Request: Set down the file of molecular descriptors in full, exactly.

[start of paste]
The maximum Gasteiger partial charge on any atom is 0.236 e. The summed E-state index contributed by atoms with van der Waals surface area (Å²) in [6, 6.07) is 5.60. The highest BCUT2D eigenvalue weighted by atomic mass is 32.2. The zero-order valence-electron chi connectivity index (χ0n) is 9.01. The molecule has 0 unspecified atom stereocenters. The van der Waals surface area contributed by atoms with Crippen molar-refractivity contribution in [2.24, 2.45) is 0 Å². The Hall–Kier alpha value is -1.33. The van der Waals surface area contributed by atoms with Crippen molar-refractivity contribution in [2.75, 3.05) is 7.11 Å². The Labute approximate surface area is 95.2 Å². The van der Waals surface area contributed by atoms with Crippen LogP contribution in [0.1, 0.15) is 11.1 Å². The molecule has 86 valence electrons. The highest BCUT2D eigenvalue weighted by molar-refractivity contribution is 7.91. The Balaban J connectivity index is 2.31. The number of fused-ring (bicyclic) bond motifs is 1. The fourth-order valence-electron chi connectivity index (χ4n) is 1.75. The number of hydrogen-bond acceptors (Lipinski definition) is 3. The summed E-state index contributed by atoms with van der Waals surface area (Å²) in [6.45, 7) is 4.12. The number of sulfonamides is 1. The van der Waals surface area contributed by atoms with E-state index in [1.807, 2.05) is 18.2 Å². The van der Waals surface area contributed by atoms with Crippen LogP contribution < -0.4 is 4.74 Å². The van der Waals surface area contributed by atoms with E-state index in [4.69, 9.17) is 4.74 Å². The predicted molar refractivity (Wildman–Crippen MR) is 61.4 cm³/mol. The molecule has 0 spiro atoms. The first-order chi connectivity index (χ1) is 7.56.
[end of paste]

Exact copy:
The maximum Gasteiger partial charge on any atom is 0.236 e. The summed E-state index contributed by atoms with van der Waals surface area (Å²) in [6, 6.07) is 5.60. The highest BCUT2D eigenvalue weighted by atomic mass is 32.2. The zero-order valence-electron chi connectivity index (χ0n) is 9.01. The molecule has 0 unspecified atom stereocenters. The van der Waals surface area contributed by atoms with Crippen molar-refractivity contribution in [2.24, 2.45) is 0 Å². The Hall–Kier alpha value is -1.33. The van der Waals surface area contributed by atoms with Crippen molar-refractivity contribution in [2.75, 3.05) is 7.11 Å². The Labute approximate surface area is 95.2 Å². The van der Waals surface area contributed by atoms with Crippen LogP contribution in [0.1, 0.15) is 11.1 Å². The molecule has 86 valence electrons. The highest BCUT2D eigenvalue weighted by molar-refractivity contribution is 7.91. The Balaban J connectivity index is 2.31. The number of fused-ring (bicyclic) bond motifs is 1. The fourth-order valence-electron chi connectivity index (χ4n) is 1.75. The number of hydrogen-bond acceptors (Lipinski definition) is 3. The summed E-state index contributed by atoms with van der Waals surface area (Å²) in [6.45, 7) is 4.12. The number of sulfonamides is 1. The van der Waals surface area contributed by atoms with E-state index in [1.807, 2.05) is 18.2 Å². The van der Waals surface area contributed by atoms with Crippen LogP contribution < -0.4 is 4.74 Å². The van der Waals surface area contributed by atoms with E-state index in [4.69, 9.17) is 4.74 Å². The predicted molar refractivity (Wildman–Crippen MR) is 61.4 cm³/mol. The molecule has 0 spiro atoms. The first-order chi connectivity index (χ1) is 7.56.